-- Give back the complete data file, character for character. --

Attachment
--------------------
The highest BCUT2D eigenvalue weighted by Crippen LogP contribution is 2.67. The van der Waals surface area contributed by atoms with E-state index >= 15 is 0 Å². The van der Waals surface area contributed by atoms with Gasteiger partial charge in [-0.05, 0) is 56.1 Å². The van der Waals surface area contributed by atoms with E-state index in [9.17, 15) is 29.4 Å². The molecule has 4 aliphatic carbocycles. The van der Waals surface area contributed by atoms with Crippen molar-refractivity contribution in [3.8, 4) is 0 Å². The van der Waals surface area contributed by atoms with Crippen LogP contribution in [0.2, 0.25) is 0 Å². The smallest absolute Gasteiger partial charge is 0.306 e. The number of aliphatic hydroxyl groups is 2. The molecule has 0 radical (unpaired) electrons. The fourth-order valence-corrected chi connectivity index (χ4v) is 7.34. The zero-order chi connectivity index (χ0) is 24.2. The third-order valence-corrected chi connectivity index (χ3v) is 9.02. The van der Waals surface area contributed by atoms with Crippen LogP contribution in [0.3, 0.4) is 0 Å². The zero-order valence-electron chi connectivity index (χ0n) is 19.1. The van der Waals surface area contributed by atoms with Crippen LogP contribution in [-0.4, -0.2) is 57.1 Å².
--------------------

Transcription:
The highest BCUT2D eigenvalue weighted by Crippen LogP contribution is 2.67. The van der Waals surface area contributed by atoms with E-state index >= 15 is 0 Å². The van der Waals surface area contributed by atoms with Gasteiger partial charge in [-0.05, 0) is 56.1 Å². The van der Waals surface area contributed by atoms with E-state index in [9.17, 15) is 29.4 Å². The molecule has 4 aliphatic carbocycles. The van der Waals surface area contributed by atoms with Crippen molar-refractivity contribution in [3.8, 4) is 0 Å². The van der Waals surface area contributed by atoms with Crippen LogP contribution in [0.2, 0.25) is 0 Å². The smallest absolute Gasteiger partial charge is 0.306 e. The number of aliphatic hydroxyl groups is 2. The molecule has 0 radical (unpaired) electrons. The fourth-order valence-corrected chi connectivity index (χ4v) is 7.34. The zero-order chi connectivity index (χ0) is 24.2. The third-order valence-corrected chi connectivity index (χ3v) is 9.02. The van der Waals surface area contributed by atoms with Crippen LogP contribution in [0.3, 0.4) is 0 Å². The zero-order valence-electron chi connectivity index (χ0n) is 19.1. The van der Waals surface area contributed by atoms with Crippen LogP contribution in [-0.4, -0.2) is 57.1 Å².